One of our readers challenged our view that the US Dollar was bottoming.  He writes:
Ha, so you were wrong two weeks ago, and you are probably wrong again. The first thing I note is 'the dollar is rallying.' Hm, the yen hit a new high and may test the all-time high of 79 yen to a dollar. And how can the dollar rally is the central bank just promised it would pump more dollars into the economy?
I replied:

It's not the first time I've been wrong -- and I will be wrong again.

How CAN the dollar rally? It's a paradox, isn't it. Because the European contagion is going to rise up again. Because Japan knows that it has to buy dollars and sell yen or they can't compete in terms of exports.

Take a look at the recent action in UUP, US Dollar Bullish ETF, and tell me it's not beginning a rally.

All the currencies of the world are flawed -- but some are more flawed than others. And the Euro seems to be the most flawed at the moment, with such an ill-considered union pasted together with a naive approach to 'national/federal' interest rate policy.
This led me to wonder about presenting some currency charts, using our longer-term momentum indicator (M5 3 Average) just to see how the complex looks.  Remember, in these charts, the green line in the top pane is the currency price; the black line in the top pane is M5 3 Average, the key indicator in these charts; and the brown line in Pane One is the M5 3 Indicator, a short-term momentum indicator.

First, the Australian Dollar has been very strong of late.  This seems to be ending.  Here's a chart of AUD vs. Canadian Dollar.  The Canadian Dollar has also been strong -- except against the Aussie Dollar.  M5 3 Average is overbought now, and beginning to turn down.  M4 Sum Plus in the Second Pane down does not confirm a sell yet -- but M5/M5 Average ASP in the bottom pane is confirming a top.

AUD vs. Chinese Yuan also looks to be topping.  The picture is very like the AUDCAD chart above.

The AUD has struggled against the Japanese Yen (as have all currencies) -- but that struggle might be ending now with lower prices guaranteed. 

The AUD upmove against the New Zealand Dollar is still intact.  There is no sign of exhaustion here yet.

The Aussie Dollar has held up remarkably against the Euro ("everything is fixed with our banks and our new austerity will make everything alright") Rally.  It looks like a sneeze in the chart, not a rally.  And the Euro is coming down again against the AUD.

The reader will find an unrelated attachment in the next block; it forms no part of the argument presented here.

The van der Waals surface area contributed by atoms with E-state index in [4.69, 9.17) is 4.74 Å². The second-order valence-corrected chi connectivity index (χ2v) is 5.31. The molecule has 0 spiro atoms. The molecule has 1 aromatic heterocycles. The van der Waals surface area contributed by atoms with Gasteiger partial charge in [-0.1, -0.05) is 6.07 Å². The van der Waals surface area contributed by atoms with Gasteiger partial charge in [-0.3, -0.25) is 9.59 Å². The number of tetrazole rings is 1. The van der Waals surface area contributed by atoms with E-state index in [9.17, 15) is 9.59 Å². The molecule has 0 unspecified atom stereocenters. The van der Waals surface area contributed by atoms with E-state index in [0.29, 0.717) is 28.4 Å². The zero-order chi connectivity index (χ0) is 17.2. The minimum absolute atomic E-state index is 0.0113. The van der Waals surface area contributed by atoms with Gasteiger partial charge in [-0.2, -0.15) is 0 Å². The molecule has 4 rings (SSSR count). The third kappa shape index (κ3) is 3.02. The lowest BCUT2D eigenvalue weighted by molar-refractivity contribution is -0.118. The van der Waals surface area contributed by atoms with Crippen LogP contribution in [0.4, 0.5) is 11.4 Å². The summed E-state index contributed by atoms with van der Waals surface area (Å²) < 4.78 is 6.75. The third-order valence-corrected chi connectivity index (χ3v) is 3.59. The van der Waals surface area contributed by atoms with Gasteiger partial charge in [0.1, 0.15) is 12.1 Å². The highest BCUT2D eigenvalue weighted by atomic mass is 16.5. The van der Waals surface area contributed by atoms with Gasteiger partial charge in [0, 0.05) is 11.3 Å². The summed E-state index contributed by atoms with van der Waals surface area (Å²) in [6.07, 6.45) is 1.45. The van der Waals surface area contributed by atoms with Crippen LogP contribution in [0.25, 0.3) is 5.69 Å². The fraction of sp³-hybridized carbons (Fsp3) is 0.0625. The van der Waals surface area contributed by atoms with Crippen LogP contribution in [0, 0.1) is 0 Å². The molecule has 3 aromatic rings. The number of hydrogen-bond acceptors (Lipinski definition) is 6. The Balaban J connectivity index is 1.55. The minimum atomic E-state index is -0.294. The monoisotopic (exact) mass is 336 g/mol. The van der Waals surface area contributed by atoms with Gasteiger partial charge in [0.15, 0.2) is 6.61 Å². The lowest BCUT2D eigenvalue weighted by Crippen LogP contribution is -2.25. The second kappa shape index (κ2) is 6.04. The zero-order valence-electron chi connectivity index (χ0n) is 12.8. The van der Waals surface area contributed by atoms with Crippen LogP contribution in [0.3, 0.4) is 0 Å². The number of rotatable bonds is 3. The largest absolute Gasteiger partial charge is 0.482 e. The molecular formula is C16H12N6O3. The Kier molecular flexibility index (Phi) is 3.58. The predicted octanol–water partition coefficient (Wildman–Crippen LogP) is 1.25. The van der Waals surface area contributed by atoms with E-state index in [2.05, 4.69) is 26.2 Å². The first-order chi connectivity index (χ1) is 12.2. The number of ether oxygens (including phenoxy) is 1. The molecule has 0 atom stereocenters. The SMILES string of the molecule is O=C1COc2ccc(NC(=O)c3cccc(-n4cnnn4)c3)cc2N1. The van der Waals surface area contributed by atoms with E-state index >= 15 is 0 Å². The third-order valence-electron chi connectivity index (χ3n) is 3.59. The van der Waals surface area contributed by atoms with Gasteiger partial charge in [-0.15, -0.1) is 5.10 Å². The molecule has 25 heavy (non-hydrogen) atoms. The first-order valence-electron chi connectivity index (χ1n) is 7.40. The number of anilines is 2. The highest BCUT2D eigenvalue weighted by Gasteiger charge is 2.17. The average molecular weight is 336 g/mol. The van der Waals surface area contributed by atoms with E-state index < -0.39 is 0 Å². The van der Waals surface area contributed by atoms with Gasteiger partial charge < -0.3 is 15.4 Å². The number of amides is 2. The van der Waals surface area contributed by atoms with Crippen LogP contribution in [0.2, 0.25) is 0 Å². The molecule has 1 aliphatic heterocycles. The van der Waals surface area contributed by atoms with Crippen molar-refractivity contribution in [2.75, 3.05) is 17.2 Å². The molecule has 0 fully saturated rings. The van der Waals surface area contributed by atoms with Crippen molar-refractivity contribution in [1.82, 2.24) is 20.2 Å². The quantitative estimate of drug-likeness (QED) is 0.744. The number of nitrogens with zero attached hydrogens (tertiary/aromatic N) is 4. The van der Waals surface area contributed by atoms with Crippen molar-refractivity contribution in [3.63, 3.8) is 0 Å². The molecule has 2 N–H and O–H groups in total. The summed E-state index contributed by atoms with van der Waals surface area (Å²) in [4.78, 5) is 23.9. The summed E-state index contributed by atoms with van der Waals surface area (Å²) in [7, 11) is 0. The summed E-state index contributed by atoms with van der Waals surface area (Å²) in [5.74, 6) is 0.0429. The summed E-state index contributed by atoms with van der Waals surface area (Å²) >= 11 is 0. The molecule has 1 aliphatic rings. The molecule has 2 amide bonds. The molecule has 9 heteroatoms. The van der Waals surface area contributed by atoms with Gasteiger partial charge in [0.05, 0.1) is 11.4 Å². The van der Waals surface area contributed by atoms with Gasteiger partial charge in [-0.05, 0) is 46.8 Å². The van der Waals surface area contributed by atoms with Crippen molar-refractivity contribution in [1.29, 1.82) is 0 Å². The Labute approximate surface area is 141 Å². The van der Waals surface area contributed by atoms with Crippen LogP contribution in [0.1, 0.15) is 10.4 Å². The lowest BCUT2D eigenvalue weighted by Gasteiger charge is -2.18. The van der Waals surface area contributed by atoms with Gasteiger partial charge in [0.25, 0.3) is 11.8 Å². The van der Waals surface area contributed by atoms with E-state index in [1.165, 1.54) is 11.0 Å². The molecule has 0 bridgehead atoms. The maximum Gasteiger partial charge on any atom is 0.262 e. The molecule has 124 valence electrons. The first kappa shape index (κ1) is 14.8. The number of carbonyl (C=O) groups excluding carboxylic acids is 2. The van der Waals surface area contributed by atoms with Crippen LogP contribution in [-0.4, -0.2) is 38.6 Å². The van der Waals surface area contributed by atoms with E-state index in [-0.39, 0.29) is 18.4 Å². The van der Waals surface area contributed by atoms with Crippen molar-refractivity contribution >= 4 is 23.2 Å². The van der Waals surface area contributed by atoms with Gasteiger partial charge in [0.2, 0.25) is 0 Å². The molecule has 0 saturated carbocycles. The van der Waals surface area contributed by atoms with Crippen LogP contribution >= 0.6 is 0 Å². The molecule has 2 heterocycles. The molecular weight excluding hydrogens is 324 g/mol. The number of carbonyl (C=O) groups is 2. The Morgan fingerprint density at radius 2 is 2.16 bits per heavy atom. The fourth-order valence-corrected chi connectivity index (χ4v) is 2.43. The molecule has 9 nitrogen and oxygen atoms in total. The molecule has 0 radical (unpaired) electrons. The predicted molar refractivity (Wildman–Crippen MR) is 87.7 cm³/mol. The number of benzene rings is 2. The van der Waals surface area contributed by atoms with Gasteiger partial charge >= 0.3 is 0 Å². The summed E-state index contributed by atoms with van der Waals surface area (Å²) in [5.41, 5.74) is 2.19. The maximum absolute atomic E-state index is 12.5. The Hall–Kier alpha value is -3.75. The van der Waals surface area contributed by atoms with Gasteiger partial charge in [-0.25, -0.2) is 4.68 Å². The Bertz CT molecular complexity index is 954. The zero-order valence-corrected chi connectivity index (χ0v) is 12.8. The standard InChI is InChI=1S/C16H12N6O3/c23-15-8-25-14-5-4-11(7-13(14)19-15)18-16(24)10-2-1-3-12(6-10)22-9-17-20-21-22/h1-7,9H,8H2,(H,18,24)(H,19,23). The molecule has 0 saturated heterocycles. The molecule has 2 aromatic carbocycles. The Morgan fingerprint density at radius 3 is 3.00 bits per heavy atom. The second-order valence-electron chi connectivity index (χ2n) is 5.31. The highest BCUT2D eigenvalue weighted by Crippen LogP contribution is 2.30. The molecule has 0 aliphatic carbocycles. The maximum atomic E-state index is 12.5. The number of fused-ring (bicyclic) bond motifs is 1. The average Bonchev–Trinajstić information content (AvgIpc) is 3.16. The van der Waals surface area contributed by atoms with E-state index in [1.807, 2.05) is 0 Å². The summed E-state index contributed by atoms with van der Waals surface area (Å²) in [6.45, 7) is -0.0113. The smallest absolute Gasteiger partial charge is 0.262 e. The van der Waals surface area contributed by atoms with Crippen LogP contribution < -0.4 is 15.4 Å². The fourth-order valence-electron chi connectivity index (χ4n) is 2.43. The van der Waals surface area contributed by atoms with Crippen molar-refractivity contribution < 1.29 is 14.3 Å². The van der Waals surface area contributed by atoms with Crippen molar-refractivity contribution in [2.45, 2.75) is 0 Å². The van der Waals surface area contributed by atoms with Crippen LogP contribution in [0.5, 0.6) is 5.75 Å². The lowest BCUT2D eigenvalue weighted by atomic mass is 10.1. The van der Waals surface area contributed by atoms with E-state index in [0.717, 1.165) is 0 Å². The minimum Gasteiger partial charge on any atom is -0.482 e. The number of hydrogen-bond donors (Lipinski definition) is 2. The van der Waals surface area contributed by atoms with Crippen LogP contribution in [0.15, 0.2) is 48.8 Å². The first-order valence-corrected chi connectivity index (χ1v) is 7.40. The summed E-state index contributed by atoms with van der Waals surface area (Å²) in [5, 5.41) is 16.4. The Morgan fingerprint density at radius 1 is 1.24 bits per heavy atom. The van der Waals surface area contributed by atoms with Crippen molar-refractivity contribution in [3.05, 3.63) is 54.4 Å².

The The Aussie advance against the US Dollar also seems to be nearing its top.  Note, the bottom pane is already showing sell AUD setting in.

How does the US Dollar look against other currencies?  Well, it has rleady topped against the New Zealand Dollar.

USD vs Swiss Franc.  The dollar is trying to make a bottom, a wide sweeping bottom.

USDollar vs Euro.  The bottom seems in place.

USDollar vs British Pound.  Dollar seems to have put in a bottom.

All the currencies are struggling against the Japanese Yen.  The Dollar is, as well.  When it was supposed to be bottoming it was sinking lower.  It is 'trying to bottom'; but this bottom has not been confirmed by M4 Sum Plus below.  We need to see M4 Sum Plus tick up to +1 as an indication that progress is being made in this bottom-building process.

What about the Euro?  We read that it is carrying out a kind of inevitable death sentence?  Do the charts show this?

Well the Euro rally against the Canadian Dollar has been feeble; and it is apparently topping now.

The Euro rally against the Swiss Franc was also lame, and it has already vanished.  An M5 3 and and M5 3 Average that are so far above the price in the chart is really a negative sign indicating a lack of sustained buying power.  More selling is at hand I think.

Euro vs China?  Again, no contest.

Euro vs British Pound.  A lame rally by the Euro, followed by a TKO in favor of the pound.

Euro-Japanese Yen.  No rally at all -- and topping.  Price of Euro seems guaranteed to make a new low versus the Yen.